She was also living in a house packed full of stuff from other relatives, everything dumped in every room. She had a little trail between the rooms she used to guide herself around the house. The fridge was empty.
I asked what she had eaten that day. Just a cup of coffee and a piece of dry toast, she said, in a tiny whisper. And the day before? The same thing.
“Wait right here,” I told her. I came back with groceries. I know most people doing this type of work end up stumbling upon the demise of others, and when you can do something, it is good to be able to do it. I made her some lunch and she perked up considerably. I canceled all of my appointments for the rest of the day and we talked for hours. She was a person deeply connected to the civil rights movement in the 1950’s and 60’s. She was with Dr. King marching for her freedom. She was history, right there in that little condo!
I remember being in a skirt that day (that was probably the last time I was in a skirt before the most recent kilt) and I rolled up my sleeves and reorganized the whole house while she directed me to put things here and there. She told me stories while I plugged away, and later, I made her dinner, and she finally stopped me to ask what was next – for her. A woman who just met me was asking me, a total stranger, what was next for her. This is how much need is in the world around us! If we can rise to meet the need, it is ours to address. I haven’t always done this, either. I drove past a guy laying in a sleeping bag under an overpass for an entire winter vacillating around what in the world I could to do increase his quality of life. Almost anything, girl, just go do it. But, I did not.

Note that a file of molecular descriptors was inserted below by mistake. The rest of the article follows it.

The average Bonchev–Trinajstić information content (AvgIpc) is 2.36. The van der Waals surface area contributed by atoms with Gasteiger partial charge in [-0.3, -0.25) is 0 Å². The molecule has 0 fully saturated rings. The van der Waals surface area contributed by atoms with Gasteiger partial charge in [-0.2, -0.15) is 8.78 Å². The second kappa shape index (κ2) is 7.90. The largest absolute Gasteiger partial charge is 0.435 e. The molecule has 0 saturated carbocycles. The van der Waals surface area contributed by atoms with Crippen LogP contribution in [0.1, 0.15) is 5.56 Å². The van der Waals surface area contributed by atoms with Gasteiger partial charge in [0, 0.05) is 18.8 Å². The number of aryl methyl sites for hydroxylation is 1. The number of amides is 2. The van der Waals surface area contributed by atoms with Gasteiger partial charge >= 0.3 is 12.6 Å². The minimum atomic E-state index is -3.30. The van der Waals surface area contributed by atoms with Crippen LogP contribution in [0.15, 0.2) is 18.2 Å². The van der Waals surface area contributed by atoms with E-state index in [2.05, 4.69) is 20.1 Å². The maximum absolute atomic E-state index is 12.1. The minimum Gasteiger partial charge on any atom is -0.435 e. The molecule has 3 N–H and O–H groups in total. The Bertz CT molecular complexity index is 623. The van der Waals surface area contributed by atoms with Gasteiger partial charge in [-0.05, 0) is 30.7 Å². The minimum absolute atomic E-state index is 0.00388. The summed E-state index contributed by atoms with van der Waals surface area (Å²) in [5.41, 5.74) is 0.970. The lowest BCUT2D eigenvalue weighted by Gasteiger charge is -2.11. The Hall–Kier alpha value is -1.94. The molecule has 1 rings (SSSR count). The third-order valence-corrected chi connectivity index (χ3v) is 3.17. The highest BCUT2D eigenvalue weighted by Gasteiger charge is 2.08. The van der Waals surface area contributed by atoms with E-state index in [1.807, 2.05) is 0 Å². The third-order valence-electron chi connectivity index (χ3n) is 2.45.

I assured her I would follow up with her family and took down their names and phone numbers. And I did reach out to each of them, and was met with a lot of resistance and suspicion for my inquiries and I backed off a little in order to gain their trust. Their grandmother needed a knee replacement – it was the only reason she could not walk, the inward bending in of her knee was terribly painful. I went over her health insurance with them, but they just thanked me and wished me on my way.
Before I departed, I took the granddaughter with the power of attorney to the side and insisted on a home health aide to ensure food, meals, hygiene – small quality of life things were taken care of. Nothing pisses me off more than old people and kids getting abused.
I went back to check on her all the time. No one ever called the police on me, and I did not need to call social services on them because they made good with their promises. And she answered the door just as happy as could be, giving me a hug and a big smile.
I followed up a few years later. She had been moved downtown to a big hotel – considered an old folks place, the Jefferson Arms. The hotel has long been closed and she has passed on, too. I have never forgotten our time together.
If you have a support system, if you are able, or if you are a capable support to others, life is so much better. There are times when we are without and it hurts, but it makes the times when our needs are met so much sweeter.
Thich Nhat Hanh said when he has a bowl of rice or a piece of bread to eat he pauses and thinks how lucky he is to have something to eat when so many do not have anything at all.
You do not need to be feeling guilty about all you have. It is enough for us to start off with thankfulness.